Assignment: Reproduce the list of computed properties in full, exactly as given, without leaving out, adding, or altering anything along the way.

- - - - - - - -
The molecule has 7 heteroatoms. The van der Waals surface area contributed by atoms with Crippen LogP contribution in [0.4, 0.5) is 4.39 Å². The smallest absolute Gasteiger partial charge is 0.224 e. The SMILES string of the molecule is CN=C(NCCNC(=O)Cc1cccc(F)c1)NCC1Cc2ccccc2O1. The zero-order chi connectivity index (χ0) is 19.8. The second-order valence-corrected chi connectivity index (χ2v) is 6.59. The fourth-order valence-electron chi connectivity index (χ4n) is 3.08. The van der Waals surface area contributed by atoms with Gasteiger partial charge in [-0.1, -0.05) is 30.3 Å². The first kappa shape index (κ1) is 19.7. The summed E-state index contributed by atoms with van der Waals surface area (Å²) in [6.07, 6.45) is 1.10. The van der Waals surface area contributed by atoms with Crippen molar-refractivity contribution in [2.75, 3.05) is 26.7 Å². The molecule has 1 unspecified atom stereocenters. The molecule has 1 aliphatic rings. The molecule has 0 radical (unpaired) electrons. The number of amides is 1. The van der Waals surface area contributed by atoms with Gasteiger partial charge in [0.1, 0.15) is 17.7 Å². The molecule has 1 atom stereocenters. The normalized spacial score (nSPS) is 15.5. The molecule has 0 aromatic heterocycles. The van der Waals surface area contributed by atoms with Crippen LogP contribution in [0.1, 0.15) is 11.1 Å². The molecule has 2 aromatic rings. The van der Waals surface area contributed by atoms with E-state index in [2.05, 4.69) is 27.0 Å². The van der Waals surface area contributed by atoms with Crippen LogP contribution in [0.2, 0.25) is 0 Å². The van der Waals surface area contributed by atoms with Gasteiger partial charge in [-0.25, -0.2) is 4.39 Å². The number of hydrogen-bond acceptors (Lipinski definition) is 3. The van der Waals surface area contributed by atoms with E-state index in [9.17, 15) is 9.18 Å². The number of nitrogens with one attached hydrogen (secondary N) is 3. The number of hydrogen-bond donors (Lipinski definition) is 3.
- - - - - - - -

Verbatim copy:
The molecule has 7 heteroatoms. The van der Waals surface area contributed by atoms with Crippen LogP contribution in [0.4, 0.5) is 4.39 Å². The smallest absolute Gasteiger partial charge is 0.224 e. The SMILES string of the molecule is CN=C(NCCNC(=O)Cc1cccc(F)c1)NCC1Cc2ccccc2O1. The zero-order chi connectivity index (χ0) is 19.8. The second-order valence-corrected chi connectivity index (χ2v) is 6.59. The fourth-order valence-electron chi connectivity index (χ4n) is 3.08. The van der Waals surface area contributed by atoms with Gasteiger partial charge in [-0.1, -0.05) is 30.3 Å². The first kappa shape index (κ1) is 19.7. The summed E-state index contributed by atoms with van der Waals surface area (Å²) in [6.07, 6.45) is 1.10. The van der Waals surface area contributed by atoms with Crippen molar-refractivity contribution in [2.75, 3.05) is 26.7 Å². The molecule has 1 unspecified atom stereocenters. The molecule has 1 aliphatic rings. The molecule has 0 radical (unpaired) electrons. The number of amides is 1. The van der Waals surface area contributed by atoms with Gasteiger partial charge in [0.1, 0.15) is 17.7 Å². The molecule has 1 atom stereocenters. The normalized spacial score (nSPS) is 15.5. The molecule has 0 aromatic heterocycles. The van der Waals surface area contributed by atoms with Crippen LogP contribution in [0.1, 0.15) is 11.1 Å². The molecule has 2 aromatic rings. The van der Waals surface area contributed by atoms with E-state index in [2.05, 4.69) is 27.0 Å². The van der Waals surface area contributed by atoms with Crippen LogP contribution in [0.2, 0.25) is 0 Å². The van der Waals surface area contributed by atoms with Gasteiger partial charge in [-0.25, -0.2) is 4.39 Å². The number of hydrogen-bond acceptors (Lipinski definition) is 3. The van der Waals surface area contributed by atoms with E-state index in [9.17, 15) is 9.18 Å². The number of nitrogens with one attached hydrogen (secondary N) is 3. The number of hydrogen-bond donors (Lipinski definition) is 3.